Saturday, September 1, 2012

Review: The Darlings by Cristina Alger

The Darlings
Author: Cristina Alger
Published: February 16, 2012
Genre: contemporary fiction
Hardcover: 352 pages
Source: borrowed from the library

My Rating: 3 stars

Synopsis (from GoodReads): Now that he's married to Merrill Darling, daughter of billionaire financier Carter Darling, attorney Paul Ross has grown accustomed to New York society and all of its luxuries: a Park Avenue apartment, weekends in the Hamptons, bespoke suits. When Paul loses his job, Carter offers him the chance to head the legal team at his hedge fund. Thrilled with his good fortune in the midst of the worst financial downturn since the Great Depression, Paul accepts the position. But Paul's luck is about to shift: a tragic event catapults the Darling family into the media spotlight, a regulatory investigation, and a red-hot scandal with enormous implications for everyone involved. Suddenly, Paul must decide where his loyalties lie-will he save himself while betraying his wife and in-laws or protect the family business at all costs? Cristina Alger's glittering debut novel interweaves the narratives of the Darling family, two eager SEC attorneys, and a team of journalists all racing to uncover-or cover up-the truth. With echoes of a fictional Too Big to Fail and the novels of Dominick Dunne, The Darlings offers an irresistible glimpse into the highest echelons of New York society-a world seldom seen by outsiders-and a fast-paced thriller of epic proportions.

My Thoughts: I picked up this book for one main reason: the cover. I know, I know, how vain am I? Seriously though, that black and white shot taken in Central Park had me swooning. And I've always wondered about the people who are lucky enough to live in those apartments overlooking the park. So, once I read the description of this book, I thought, "How perfect that I found this book!" It would give me an idea of what these people's lives are, how they live and have little idea of what it's like for those of us who are impacted by their greed. Cristina Alger is a lawyer who worked in New York City and lived through the turmoil that marked the downfall of the financial industry in 2008. She writes this novel as someone who knows how it all happened, and that definitely comes across in her writing.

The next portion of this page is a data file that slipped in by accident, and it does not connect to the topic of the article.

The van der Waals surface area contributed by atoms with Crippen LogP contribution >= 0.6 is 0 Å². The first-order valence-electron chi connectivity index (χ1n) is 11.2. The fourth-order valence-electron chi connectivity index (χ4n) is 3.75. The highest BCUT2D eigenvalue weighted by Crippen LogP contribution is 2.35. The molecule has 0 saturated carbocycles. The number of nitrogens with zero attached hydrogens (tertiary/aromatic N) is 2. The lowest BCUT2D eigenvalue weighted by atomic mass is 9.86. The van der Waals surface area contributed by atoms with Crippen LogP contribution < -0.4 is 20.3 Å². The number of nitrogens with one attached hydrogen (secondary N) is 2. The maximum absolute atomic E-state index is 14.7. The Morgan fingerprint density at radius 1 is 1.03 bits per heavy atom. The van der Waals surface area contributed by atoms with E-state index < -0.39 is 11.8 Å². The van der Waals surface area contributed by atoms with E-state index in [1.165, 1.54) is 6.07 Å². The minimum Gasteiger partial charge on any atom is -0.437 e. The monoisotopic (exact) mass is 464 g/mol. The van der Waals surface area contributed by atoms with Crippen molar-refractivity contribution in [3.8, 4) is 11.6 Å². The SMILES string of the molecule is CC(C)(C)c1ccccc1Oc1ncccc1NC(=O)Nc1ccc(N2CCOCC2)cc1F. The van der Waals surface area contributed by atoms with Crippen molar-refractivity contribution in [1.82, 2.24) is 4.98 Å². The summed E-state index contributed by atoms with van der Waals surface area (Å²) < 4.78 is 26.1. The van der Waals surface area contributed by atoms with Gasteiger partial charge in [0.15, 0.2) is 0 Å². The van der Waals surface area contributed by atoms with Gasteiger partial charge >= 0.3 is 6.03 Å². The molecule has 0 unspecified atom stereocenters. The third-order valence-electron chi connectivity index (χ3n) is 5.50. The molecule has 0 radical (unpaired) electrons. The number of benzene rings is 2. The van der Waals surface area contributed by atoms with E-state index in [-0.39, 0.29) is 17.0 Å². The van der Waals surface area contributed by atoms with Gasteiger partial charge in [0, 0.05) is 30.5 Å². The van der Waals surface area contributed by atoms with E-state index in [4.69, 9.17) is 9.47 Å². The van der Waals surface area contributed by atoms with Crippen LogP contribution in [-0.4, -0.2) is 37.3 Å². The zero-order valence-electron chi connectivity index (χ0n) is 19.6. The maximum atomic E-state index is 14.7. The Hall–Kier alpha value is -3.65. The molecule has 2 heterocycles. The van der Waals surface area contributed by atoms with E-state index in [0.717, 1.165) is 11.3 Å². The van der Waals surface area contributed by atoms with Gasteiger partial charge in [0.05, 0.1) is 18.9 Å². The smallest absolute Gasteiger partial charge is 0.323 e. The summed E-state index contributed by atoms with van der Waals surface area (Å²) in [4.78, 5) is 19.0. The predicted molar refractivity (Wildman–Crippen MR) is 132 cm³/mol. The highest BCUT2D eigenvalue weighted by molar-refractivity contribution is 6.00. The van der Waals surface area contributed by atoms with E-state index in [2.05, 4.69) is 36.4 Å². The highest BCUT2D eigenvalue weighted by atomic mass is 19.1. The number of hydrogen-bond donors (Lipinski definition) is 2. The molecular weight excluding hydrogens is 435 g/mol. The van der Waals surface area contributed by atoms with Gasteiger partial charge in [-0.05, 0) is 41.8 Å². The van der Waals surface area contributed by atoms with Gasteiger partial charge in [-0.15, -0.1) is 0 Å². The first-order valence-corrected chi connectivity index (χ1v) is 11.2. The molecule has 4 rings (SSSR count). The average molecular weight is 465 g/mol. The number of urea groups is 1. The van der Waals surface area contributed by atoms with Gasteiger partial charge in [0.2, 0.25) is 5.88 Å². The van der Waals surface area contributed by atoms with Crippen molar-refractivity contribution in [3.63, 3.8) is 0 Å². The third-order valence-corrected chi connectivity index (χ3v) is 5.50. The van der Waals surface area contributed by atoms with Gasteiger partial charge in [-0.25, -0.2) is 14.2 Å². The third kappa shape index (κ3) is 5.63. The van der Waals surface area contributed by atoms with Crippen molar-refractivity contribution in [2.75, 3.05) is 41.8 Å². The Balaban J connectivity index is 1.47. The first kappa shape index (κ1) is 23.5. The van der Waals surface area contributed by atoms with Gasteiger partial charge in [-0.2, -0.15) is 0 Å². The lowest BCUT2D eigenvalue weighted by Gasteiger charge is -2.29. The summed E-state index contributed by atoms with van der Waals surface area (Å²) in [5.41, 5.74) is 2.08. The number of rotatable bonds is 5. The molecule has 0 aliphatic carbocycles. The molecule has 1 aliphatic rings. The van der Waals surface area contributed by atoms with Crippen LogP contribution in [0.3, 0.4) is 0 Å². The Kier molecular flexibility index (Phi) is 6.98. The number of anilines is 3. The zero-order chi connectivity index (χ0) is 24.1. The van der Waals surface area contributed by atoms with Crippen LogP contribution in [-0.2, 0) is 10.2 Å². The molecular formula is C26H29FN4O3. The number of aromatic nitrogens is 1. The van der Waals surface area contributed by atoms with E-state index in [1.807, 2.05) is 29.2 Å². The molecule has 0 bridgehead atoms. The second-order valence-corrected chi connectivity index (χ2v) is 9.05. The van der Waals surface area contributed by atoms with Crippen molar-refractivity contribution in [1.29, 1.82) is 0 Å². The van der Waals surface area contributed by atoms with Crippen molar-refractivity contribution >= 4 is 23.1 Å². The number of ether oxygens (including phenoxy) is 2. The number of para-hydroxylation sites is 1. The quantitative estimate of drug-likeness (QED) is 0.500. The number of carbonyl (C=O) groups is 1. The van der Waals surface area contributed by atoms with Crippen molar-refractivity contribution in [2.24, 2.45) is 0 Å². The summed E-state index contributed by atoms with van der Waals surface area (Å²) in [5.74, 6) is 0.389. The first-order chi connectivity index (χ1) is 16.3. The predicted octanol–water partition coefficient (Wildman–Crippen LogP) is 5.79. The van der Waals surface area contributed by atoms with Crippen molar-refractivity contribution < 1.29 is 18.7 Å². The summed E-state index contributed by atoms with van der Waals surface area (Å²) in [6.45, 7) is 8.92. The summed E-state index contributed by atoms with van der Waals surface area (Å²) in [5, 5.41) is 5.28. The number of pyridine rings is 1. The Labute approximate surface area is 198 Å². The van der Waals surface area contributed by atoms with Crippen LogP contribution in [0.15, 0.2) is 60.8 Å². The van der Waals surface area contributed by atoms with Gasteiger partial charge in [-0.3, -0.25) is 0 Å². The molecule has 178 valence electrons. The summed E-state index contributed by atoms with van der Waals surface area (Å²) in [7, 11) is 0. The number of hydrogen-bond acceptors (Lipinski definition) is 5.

This story is told by different characters, with each character getting a chapter to tell us what is going on at that point. Each chapter is a specific date and time, so it might be Paul telling you about how it is the morning after the incident, and then Merill, his wife, telling you how she feels about it a few hours later. It created a rich story when you had so many people contributing their voices to this tale, because circumstances like these had so many people involved. The only characters that I didn't care for were those from the SEC, but I think that their chapters just weren't developed enough. Their stories had to be told, since they are supposed to be investigating this fraud, but they just weren't developed enough.

I found this book to be very interesting. The financial crisis of 2008 was an awful time in our country and this fictional story reads like something that actually happened. Alger is a gifted writer and hopefully, she continues in this vein of stories in the future.

1 comment:

  1. Anybody who says they don't pick up books for their covers is, I think, lying.

    I read this book and I was surprised how engaging I found it. I originally picked it up because I wanted help falling asleep, and four hours later I finally turned my light off.